1. Writing a new compiler frontend, with the main goal being much better performance than the existing one.
  2. Optimizing the new compiler backend (backend IR) once it is released and the most critical bugs are fixed.

The JVM/IR backend was released in Kotlin 1.5, so our JVM team will be focusing on its performance in the near future.

Meanwhile, the new frontend is actively being developed, and we want to release an early version this fall. The new compiler frontend will provide the main performance boost. At the moment, it is 4 times faster than the current frontend, which effectively doubles the speed of the full compilation pipeline (frontend + backend).

Also, since the Kotlin IDE plugin uses a compiler plugin for analysis, a new plugin based on FIR will give a performance boost for the IDE experience, too.” 
The thread on Reddit

Question #7 
Are there any plans to offer a Kotlin DI [Dependency Injection] solution natively?

“We feel that DI [Dependency Injection] works better as a separate library, as it makes too many competing demands for it to ever be integrated into the language or even into its standard library.”
Read more on Reddit

Question #8 
How does the idea of a Kotlin / TypeScript cross compiler sound to the Kotlin team? Similar to how Kotlin and Java can be compiled together.

“We definitely agree it would be great to have such seamless interop with JS/TS, but it’s challenging for the following reasons:

  • Kotlin and TS/JS Type systems and semantic incompatibilities.
  • TS evolves very quickly.
  • We would need to somehow integrate in both directions(!): a TS compiler written in TS and targeting the JS VM as a run environment, and a Kotlin compiler written in Kotlin and Java and targeting the JVM as a run environment. Alternatively, we could write and support our own TS compiler frontend :)
    (For Java it’s much simpler – we just reuse IntelliJ’s Java compiler frontend)

So, for now we are focused on a separate multistage interop – consuming TS declarations (d.ts) by converting them to Kotlin declarations and then generating TS declarations (d.ts) from Kotlin. Note that generating TS declarations (d.ts) from Kotlin is available only with the new JS IR compiler backend.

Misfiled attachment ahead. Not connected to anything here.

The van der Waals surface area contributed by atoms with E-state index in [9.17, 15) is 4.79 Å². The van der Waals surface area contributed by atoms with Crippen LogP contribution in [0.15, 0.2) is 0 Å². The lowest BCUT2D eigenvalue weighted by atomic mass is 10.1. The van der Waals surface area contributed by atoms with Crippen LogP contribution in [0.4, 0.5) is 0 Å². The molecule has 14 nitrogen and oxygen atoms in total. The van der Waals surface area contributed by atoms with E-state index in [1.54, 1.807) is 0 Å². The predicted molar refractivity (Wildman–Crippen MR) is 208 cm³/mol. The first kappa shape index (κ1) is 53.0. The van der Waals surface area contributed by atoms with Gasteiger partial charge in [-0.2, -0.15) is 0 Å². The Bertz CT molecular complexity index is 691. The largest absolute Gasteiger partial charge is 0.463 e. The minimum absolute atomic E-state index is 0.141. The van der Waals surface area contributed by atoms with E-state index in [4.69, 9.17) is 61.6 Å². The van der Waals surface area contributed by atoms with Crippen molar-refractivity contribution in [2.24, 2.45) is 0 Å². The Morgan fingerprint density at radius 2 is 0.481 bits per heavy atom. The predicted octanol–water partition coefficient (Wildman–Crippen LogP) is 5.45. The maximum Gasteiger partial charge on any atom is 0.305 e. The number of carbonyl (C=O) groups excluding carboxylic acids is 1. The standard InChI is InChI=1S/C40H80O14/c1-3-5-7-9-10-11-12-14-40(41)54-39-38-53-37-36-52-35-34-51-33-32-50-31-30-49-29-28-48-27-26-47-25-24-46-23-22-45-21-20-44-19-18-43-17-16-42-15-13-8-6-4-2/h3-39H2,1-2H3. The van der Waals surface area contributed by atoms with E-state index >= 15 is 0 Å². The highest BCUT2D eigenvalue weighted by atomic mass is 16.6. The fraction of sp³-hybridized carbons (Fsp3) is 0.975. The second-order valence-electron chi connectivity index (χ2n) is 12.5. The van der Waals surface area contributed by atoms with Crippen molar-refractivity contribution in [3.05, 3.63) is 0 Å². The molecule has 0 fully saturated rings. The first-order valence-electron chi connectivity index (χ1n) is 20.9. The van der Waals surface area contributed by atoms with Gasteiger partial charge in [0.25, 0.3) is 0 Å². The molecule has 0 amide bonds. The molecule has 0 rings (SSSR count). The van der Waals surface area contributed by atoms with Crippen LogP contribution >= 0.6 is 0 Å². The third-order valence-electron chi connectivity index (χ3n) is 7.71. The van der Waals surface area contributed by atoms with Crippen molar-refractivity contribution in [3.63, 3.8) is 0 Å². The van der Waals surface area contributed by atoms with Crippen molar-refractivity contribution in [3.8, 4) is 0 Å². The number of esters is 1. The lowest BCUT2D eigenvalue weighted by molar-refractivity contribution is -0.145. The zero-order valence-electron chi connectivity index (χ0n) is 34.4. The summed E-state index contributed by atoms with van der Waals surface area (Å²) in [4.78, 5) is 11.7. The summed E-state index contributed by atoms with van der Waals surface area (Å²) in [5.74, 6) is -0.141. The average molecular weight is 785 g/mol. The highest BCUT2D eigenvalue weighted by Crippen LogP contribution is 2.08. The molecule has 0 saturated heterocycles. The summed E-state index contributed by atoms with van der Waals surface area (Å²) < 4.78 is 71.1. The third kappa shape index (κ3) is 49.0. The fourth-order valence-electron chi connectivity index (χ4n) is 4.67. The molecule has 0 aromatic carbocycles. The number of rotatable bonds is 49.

Who knows, maybe someday it also will be seamless, as we’d all like ;)” 
Read more on Reddit

Question #9
What’s next for Kotlin and Spring, specifically from server side Kotlin? 

“Spring Boot 2.5 has just been released with a Kotlin 1.5 baseline and the upgraded Coroutines 1.5 and Serialization 1.2 libraries.

Our next steps are providing great Kotlin/JVM/Native (Native with Kotlin/JVM via GraalVM native images) support via https://github.com/spring-projects-experimental/spring-native/, empowering multiplatform development (with the Kotlin/JS frontend for example), translating Spring Boot documentation to Kotlin (via a contribution from the Kotlin team), and making sure that some APIs that are currently broken with Kotlin due to some type-inference bugs with recursive generic types (like WebTestClient) become usable.

Longer term, my favorite topics are getting rid of kotlin-reflect at runtime in Spring Framework by performing Kotlin reflection ahead of time, and continuing to mature https://github.com/spring-projects-experimental/spring-fu for a more DSL-ish way of configuring Spring Boot.

Even if it’s not a Spring based implementation, we would like to help https://github.com/rsocket/rsocket-kotlin, which is a great Kotlin multiplatform implementation of the RSocket protocol (https://rsocket.io/ can be an alternative to GRPC in a lot of use cases) mature.”
Read more on Reddit

Question #10 
It was planned to provide meta programming capabilities – any news on this topic?

“We’re working on meta-programming on two fronts:

More helpful resources about Kotlin and its future 

Subscribe to our Twitter, blog updates, and YouTube channel for future announcements. Soon we will launch the vote for new features in Kotlin, and we’re looking forward to hearing your take on what we should prioritize!